Why It’s Critical To Find Your Core Pursuits Before Retirement

If you are a smart, diligent person – as are all of my readers – I’m sure you are working hard on your retirement – planning, earning, saving, investing.

But are you planning enough to be ready for those post-career years?

While it is important to amass a retirement nest egg during our working years, it is also critical to find and develop our hobbies and passions. Such activities, which I call “core pursuits,” are an investment in ourselves. During our careers, core pursuits provide necessary diversions and stress-relief. In retirement, they provide all sorts of benefits, including physical activity, social interaction, mental stimulation, even a sense of purpose.

Indeed, the number of activities you pursue in retirement can have a direct impact on your happiness, based on research done for my book, You Can Retire Sooner Than You Think.

The happiest retirees have at least 3.5 core pursuits, according to our surveys and interviews with retirees across the country. The least happy engaged in just 1.9 such activities.

Core pursuits can run the gamut from golf or other sports to collecting to gardening to political activism to volunteering to traveling to earning a college degree. To paraphrase an old saying, a core pursuit is anything that flicks your Bic. Understand that these pursuits aren’t simple pastimes; they are passions to which the retirees devote a great deal of time, energy, and sometimes money. The happiest retirees prioritize their core pursuits and derive great satisfaction from those endeavors.

Of course, if you don’t have any core pursuits when you retire, it’s kinda hard to prioritize them.

That’s why it’s important to set aside time for your passions through your life. Dig that electric guitar you love out of bonus room closet and make time to jam (headphones, please). Make a date with a tennis buddy and knock the rust off. Not sure what you’re passionate about except your fulfilling job and practically perfect kids? Totally normal. Start poking around. Always a little intrigued by shooting? Take an introductory course at a range. Did you enjoy swimming in high school? There are adult swim teams all over town. Wonder if you’re the next Bob Ross? Take a painting class!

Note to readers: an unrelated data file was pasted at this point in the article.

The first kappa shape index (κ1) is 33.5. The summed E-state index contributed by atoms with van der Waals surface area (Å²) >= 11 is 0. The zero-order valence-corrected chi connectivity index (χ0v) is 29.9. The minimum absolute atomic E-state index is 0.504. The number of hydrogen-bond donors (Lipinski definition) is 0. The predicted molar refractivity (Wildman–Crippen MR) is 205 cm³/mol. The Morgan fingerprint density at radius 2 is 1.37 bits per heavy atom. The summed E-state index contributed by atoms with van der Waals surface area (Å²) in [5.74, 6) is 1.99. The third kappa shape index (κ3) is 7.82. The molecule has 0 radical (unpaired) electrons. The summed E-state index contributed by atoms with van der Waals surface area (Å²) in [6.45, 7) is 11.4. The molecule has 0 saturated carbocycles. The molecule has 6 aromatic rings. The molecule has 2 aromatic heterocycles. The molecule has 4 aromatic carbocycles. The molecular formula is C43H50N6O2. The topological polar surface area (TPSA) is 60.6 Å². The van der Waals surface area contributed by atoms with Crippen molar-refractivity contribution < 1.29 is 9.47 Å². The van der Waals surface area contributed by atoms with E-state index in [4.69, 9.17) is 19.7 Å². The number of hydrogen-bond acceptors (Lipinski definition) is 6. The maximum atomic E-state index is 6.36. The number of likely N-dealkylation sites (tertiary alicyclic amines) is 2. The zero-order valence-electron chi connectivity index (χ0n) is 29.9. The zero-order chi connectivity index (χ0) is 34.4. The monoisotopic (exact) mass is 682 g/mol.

Don’t feel guilty about setting aside this time; remember, it’s an investment in your present and future well-being. If it helps, think of the time you devote to your hobbies as a contribution to an emotional 401(k). It will pay-off. And please don’t say you have no time for hobbies. We make time for the things that we prioritize.

Need some inspiration? Check out this LinkedIn post from Eric Jennings. The thirty-something sales executive loves to play hockey and is willing to stay up until 1 am on a weeknight to get his game on. I love his middle-of-the-night energy and enthusiasm! I suspect Eric will be a happy retiree.

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